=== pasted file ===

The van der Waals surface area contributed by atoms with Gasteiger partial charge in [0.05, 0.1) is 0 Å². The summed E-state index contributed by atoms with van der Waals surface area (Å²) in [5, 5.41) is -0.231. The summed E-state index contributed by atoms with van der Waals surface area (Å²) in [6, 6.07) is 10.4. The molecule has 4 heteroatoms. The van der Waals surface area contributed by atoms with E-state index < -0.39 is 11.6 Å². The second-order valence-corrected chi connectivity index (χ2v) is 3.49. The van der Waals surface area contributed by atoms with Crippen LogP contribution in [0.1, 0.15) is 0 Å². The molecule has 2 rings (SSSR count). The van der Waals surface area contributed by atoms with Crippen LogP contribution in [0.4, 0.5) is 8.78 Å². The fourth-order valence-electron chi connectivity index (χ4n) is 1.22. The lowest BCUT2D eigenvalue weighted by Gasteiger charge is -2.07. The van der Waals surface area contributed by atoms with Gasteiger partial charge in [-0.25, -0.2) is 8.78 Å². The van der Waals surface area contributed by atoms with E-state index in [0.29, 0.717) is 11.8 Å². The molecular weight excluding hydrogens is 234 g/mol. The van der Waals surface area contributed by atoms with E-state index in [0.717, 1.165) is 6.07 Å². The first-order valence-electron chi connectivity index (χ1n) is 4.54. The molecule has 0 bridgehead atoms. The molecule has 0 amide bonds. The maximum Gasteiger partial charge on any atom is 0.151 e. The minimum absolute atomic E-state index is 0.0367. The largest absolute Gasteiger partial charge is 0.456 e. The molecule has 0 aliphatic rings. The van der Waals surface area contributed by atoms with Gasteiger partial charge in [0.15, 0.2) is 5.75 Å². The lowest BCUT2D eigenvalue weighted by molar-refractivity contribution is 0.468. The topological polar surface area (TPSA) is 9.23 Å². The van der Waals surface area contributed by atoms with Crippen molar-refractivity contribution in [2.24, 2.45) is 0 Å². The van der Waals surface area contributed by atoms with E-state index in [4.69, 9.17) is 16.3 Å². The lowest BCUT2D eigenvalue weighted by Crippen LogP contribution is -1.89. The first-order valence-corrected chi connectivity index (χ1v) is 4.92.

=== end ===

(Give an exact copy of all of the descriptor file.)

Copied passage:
The van der Waals surface area contributed by atoms with Gasteiger partial charge in [0.05, 0.1) is 0 Å². The summed E-state index contributed by atoms with van der Waals surface area (Å²) in [5, 5.41) is -0.231. The summed E-state index contributed by atoms with van der Waals surface area (Å²) in [6, 6.07) is 10.4. The molecule has 4 heteroatoms. The van der Waals surface area contributed by atoms with E-state index < -0.39 is 11.6 Å². The second-order valence-corrected chi connectivity index (χ2v) is 3.49. The van der Waals surface area contributed by atoms with Crippen LogP contribution in [0.1, 0.15) is 0 Å². The molecule has 2 rings (SSSR count). The van der Waals surface area contributed by atoms with Crippen LogP contribution in [0.4, 0.5) is 8.78 Å². The fourth-order valence-electron chi connectivity index (χ4n) is 1.22. The lowest BCUT2D eigenvalue weighted by Gasteiger charge is -2.07. The van der Waals surface area contributed by atoms with Gasteiger partial charge in [-0.25, -0.2) is 8.78 Å². The van der Waals surface area contributed by atoms with E-state index in [0.29, 0.717) is 11.8 Å². The molecular weight excluding hydrogens is 234 g/mol. The van der Waals surface area contributed by atoms with E-state index in [0.717, 1.165) is 6.07 Å². The first-order valence-electron chi connectivity index (χ1n) is 4.54. The molecule has 0 bridgehead atoms. The molecule has 0 amide bonds. The maximum Gasteiger partial charge on any atom is 0.151 e. The minimum absolute atomic E-state index is 0.0367. The largest absolute Gasteiger partial charge is 0.456 e. The molecule has 0 aliphatic rings. The van der Waals surface area contributed by atoms with Gasteiger partial charge in [0.15, 0.2) is 5.75 Å². The lowest BCUT2D eigenvalue weighted by molar-refractivity contribution is 0.468. The topological polar surface area (TPSA) is 9.23 Å². The van der Waals surface area contributed by atoms with Crippen molar-refractivity contribution in [2.24, 2.45) is 0 Å². The van der Waals surface area contributed by atoms with E-state index in [4.69, 9.17) is 16.3 Å². The lowest BCUT2D eigenvalue weighted by Crippen LogP contribution is -1.89. The first-order valence-corrected chi connectivity index (χ1v) is 4.92.